Generation Z: the children, teens, and young adults born between 1996 and 2015. We have been born with the responsibility of fixing climate change, the result of previously neglectful generations. This weight bears heavy on our shoulders. It’s been estimated that the world will reach the point of no return by 2040, leaving us helpless before we hit 50. How has this affected Gen Z? What is it like to grow up being taught that the world is dying and it’s up to you to heal it?
Climate grief is similar to other forms of grief. Grieving the ecological loss of our planet, the mental toll of climate change is undeniable. Bereavement is always difficult, but while most forms of bereavement heal over time, climate grief will most likely not. Predictions have been made suggesting that as the climate continues to deteriorate, climate grief and anxiety will worsen.
This mental toll is triggered by the physical loss of our ecosystems, environmental knowledge like cultures tied to certain environments, and the fear of future loss and irreversible damage to earth and life as we know it. It is impossible to understate the gravity of the pain, sadness, and anxiety experienced by individuals with climate grief as we bereave the lives and our planet with the knowledge things are deteriorating around us.
Mental Health Risks
Climate grief has the potential to create new mental health risks or worsen previous mental health issues. Natural disasters triggered by climate change like tsunamis or wildfires could result in permanent trauma and lead to PTSD and depression. While destructive disasters would be scary and traumatizing regardless of climate change, the reality of why they are happening amplifies the emotions tied to a forest burning down or another tropical island disappearing under the rising ocean.
A feeling of hopelessness, also linked to this bereavement, reduces the motivation to adapt or find ways to cope. Is it too late to even try? Gen Z is either expected to fix everything or just watch the world burn while we continue to go to our protests and have our screams unheard by generations who will never have to live with the consequences of their actions. Depression is more common in Gen Z than in any other generation. We are also the most well-behaved generation. Climate grief has created a generation of sad, responsible, and anxious young adults and teenagers. A 2016 survey indicated 63% of Gen Zers were concerned about climate change, making it one of their top concerns next to a global pandemic (oh dear), terrorism, the wealth gap, and a lack of education.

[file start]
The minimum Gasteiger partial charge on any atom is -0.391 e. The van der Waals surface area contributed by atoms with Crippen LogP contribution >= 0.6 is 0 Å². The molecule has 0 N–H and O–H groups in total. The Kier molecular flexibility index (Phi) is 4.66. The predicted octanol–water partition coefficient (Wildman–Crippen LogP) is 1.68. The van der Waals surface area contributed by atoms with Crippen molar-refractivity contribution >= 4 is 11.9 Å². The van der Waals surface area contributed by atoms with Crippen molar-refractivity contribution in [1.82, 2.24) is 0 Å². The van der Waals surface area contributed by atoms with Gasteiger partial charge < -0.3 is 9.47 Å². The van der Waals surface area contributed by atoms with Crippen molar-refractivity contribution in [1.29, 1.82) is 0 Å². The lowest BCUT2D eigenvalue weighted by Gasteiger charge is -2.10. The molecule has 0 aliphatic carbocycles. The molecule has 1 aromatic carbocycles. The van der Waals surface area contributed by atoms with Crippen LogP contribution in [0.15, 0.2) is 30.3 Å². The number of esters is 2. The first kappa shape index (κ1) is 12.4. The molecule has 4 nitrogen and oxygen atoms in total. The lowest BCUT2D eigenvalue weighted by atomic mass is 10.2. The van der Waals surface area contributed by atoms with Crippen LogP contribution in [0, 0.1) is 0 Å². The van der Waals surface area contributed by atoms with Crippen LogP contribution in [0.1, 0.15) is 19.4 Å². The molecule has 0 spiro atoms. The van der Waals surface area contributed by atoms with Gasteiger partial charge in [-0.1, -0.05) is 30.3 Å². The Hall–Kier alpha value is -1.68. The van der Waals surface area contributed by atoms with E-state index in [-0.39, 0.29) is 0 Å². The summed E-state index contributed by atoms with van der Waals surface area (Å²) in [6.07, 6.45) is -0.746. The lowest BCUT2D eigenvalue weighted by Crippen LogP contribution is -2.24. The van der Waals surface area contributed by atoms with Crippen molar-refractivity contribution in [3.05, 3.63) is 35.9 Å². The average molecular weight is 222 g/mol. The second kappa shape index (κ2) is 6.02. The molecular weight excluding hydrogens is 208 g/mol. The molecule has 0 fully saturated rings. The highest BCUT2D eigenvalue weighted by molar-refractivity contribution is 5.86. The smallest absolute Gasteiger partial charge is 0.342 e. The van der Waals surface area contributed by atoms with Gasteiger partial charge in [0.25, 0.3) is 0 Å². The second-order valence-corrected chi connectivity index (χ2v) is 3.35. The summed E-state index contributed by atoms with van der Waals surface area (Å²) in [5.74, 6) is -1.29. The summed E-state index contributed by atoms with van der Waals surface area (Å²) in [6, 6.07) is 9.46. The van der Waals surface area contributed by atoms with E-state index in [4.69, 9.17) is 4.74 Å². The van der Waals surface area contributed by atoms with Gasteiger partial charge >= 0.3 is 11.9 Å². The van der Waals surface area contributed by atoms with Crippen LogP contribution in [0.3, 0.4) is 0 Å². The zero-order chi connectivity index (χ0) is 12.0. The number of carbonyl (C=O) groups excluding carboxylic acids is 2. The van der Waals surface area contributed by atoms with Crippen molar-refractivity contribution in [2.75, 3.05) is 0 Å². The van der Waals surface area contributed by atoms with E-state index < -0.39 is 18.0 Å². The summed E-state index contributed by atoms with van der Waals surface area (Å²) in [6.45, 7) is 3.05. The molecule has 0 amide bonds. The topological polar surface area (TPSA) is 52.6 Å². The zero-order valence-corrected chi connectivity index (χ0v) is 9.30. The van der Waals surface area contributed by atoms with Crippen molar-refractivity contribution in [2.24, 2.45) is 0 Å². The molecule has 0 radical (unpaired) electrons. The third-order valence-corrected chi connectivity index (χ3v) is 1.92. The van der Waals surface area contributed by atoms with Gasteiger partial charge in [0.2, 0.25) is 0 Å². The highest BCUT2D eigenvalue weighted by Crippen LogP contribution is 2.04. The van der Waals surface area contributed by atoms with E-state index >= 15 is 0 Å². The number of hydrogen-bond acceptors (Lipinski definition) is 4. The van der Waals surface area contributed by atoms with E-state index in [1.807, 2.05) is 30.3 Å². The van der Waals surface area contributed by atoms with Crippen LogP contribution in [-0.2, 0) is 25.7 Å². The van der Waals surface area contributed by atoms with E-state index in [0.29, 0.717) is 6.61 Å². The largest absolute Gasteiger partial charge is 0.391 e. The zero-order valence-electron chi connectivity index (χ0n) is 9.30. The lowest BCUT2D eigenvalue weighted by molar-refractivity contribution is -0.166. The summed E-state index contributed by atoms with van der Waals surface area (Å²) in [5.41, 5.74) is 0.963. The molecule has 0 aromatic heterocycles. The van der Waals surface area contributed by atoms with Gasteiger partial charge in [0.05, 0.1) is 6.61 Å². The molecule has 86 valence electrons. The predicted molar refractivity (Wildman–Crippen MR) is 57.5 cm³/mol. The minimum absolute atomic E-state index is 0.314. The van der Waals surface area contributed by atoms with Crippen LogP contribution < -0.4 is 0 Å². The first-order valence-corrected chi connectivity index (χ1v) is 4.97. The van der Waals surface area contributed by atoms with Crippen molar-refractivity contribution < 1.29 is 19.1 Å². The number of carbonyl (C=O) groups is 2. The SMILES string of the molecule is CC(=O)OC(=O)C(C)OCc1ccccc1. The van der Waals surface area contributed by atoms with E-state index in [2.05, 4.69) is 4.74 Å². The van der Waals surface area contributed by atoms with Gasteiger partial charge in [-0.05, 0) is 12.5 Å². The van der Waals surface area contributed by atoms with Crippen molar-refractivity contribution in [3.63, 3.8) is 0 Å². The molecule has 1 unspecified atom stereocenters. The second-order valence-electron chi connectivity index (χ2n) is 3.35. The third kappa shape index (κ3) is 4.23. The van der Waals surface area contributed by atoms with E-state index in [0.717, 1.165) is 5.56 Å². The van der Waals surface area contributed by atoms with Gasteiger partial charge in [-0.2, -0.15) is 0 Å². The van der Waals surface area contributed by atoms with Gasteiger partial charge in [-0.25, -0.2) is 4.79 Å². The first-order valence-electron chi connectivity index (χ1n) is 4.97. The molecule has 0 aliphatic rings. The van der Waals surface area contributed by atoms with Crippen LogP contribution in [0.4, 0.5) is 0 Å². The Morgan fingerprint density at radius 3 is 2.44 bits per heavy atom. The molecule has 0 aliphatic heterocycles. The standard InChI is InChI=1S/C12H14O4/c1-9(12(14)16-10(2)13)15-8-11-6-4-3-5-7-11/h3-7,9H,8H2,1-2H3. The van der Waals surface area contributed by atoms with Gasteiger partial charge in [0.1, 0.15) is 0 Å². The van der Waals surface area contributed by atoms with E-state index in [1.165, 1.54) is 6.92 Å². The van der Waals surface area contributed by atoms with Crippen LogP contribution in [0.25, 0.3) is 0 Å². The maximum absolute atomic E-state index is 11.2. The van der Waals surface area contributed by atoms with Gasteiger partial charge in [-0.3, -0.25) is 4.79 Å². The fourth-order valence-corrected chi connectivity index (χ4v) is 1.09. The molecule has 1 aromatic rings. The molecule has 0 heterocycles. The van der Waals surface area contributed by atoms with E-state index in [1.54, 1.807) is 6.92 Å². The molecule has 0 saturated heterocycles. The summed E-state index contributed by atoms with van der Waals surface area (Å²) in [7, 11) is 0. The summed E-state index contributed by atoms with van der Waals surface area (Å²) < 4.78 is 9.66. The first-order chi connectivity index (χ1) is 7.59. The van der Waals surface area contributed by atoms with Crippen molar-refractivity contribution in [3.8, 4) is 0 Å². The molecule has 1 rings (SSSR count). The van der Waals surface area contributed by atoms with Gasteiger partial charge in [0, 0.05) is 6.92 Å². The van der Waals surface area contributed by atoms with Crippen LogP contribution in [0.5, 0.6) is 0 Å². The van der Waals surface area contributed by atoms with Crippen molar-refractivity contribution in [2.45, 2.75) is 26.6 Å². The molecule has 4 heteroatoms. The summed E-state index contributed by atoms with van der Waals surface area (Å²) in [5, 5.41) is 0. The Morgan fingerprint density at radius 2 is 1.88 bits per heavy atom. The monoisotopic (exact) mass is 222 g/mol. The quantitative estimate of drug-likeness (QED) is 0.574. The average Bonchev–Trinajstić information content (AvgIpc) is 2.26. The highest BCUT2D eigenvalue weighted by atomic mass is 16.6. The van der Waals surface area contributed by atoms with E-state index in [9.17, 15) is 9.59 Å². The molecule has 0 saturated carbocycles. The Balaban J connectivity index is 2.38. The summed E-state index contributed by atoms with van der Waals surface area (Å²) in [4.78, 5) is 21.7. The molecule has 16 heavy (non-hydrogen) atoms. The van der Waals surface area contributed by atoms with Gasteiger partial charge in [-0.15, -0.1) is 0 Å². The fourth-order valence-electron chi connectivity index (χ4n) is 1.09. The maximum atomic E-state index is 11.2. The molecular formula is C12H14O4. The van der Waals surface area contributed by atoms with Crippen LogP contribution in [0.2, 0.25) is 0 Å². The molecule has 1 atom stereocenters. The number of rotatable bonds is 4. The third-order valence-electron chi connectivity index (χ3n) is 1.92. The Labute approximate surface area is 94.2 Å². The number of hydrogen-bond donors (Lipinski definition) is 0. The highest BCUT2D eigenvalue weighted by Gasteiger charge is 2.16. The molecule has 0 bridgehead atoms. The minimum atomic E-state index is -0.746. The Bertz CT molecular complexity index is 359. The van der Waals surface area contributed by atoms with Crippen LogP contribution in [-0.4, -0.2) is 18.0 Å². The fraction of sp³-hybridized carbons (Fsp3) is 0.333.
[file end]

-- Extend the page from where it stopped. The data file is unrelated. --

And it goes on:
How Does All of This Feel?
The confusion, fear, and anger Gen Z feels are suffocating. As we realize that older generations genuinely and generally did not care enough to try to reduce carbon emissions and pollutants, existential questions begin to pop up.
Is it ethical to have children in a dying world? Is what I’m doing actually helping? The temptation to give up is hard to resist as we come to accept that we might not die of old age like many of our parents or grandparents will be able to.
At The End of The Day…
Climate Grief needs to be acknowledged as a mental health issue and public resources need to be provided to help the younger generations bereave properly. Large corporations also need to be held accountable for their actions. We’ve grown up being told to recycle and use less paper, while giant organizations pollute our water and ecosystems liberally.
If you aren’t Gen Z, ask them how they’re doing. How have they been coping with climate change? Reach out to a member of a generation that has to read about how their future is melting or burning or going extinct more and more every day.
- Gen Z Talk Climate Change and Mental Health
- Eco-Anxiety and Climate Grief: How Some People are Coping with the Mental Health Effects of Climate Change
- How to Combat Activism Fatigue
- Prince Charles Says We Are Destroying the Natural World ‘For Our Children and Grandchildren’
- Climate Change Affecting Some Americans’ Decisions to Have Children
- New Zealand to Include Climate Change, Activism, and “Eco-Anxiety” Curriculum in Schools
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